A fruitful conversation - by Fr. Phillips

APR 29TH

Most of us have had this conversation:

“It’s so good to see you again!  We really should get together for lunch some time.”

“Yes, we should.”

And that’s the end of it.  It would be really nice to get together, but it never quite happens.

Imagine the same conversation, but instead of suggesting lunch, substitute the subject of Anglican/Roman Catholic unity.  “We really should get together.”  “Yes, we should.”  But then we don’t.  We’ve been having the same conversation for decades.  Documents have been produced with great fanfare, supposed agreement has been reached about something, but it goes no further – usually because we discover that even though we use the same words, too often we mean different things.

But now, the conversation is quite different.  The TAC primate and bishops have professed their belief in the Catholic faith as it is expressed in the Catechism of the Catholic Church, and they have approached the Holy See.  In essence they have said, “We should get together.”  And the response?  “Yes, we should!  And here’s how we can do it,” which resulted in the promulgation of Anglicanorum coetibus

That’s the conversation which opened the way for the joint ACA/Anglican Use petition for an Ordinariate in the United States.  Those of us who form the parishes and communities of the Anglican Use could be seen rather as “advance settlers” who went on ahead into new territory to form an outpost of Anglican patrimony on the other side of the Tiber.   When we first set out, no one knew if it would work.  But, in its own small way, it has, and our little experiment has been able to thrive where it was allowed to take root.  Now we see others with the same pioneering spirit, and we’re eager to join together with TAC and other like-minded Anglicans to form these new communities, these Personal Ordinariates.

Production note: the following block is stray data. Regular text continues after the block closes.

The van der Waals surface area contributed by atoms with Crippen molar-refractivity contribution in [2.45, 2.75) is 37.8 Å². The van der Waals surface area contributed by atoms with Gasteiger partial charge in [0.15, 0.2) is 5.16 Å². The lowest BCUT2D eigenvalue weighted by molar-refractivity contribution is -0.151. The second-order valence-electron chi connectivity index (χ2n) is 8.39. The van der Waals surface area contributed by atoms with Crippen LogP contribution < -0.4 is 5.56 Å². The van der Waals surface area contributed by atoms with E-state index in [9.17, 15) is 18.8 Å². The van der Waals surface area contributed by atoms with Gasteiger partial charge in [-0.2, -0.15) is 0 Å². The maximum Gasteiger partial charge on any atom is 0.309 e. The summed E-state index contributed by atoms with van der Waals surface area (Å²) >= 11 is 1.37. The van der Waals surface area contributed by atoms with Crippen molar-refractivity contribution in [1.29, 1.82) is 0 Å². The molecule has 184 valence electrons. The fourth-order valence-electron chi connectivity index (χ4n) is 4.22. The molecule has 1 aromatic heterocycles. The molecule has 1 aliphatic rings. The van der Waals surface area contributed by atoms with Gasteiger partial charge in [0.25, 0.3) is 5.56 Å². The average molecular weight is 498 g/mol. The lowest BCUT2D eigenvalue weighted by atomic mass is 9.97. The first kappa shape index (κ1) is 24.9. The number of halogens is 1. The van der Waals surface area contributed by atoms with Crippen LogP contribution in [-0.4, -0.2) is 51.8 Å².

We’re especially enthusiastic to be in a cooperative relationship with TAC, because of what sets it apart from other Anglican groups; namely, its dedication to the principle of unity with the See of Peter.  Many of the so-called “continuing” Anglicans are vague in their thoughts about unity with Rome, and some don’t see it as being particularly high on their list of priorities.  For those of us in the Anglican Use, the attraction of working closely with the clergy and laity of TAC is because of the specific commitment they have made to reunion with the Holy See – a commitment manifested in this country by the ACA petition which was signed unanimously by the members of the College of Bishops.  In that petition they expressed their gratitude to Cardinal Levada for the “positive response of 16 December 2009 to our request of October 2007 that a way may be found leading to full visible unity of traditional Anglicans with the Holy See.”  And that’s an important point: the bishops, in their petition, all acknowledge that Anglicanorum coetibus is the response.

So now we’re counting on the ACA bishops to be the leaders and teachers and reconcilers they were ordained to be.  Whether he be a Moses or a Joshua, each one has the task of leading a part of God’s family on towards the unity which is willed by Christ.  When he was consecrated, each one heard the prayer spoken over him, that he might “use the authority given him, not to destruction, but to salvation; not to hurt, but to help: so that, as a wise and faithful servant, giving to thy family their portion in due season, he may at last be received into everlasting joy…”  May the Good Shepherd guide each one of these shepherds so that the prayer might be fulfilled, “that they all may be one.”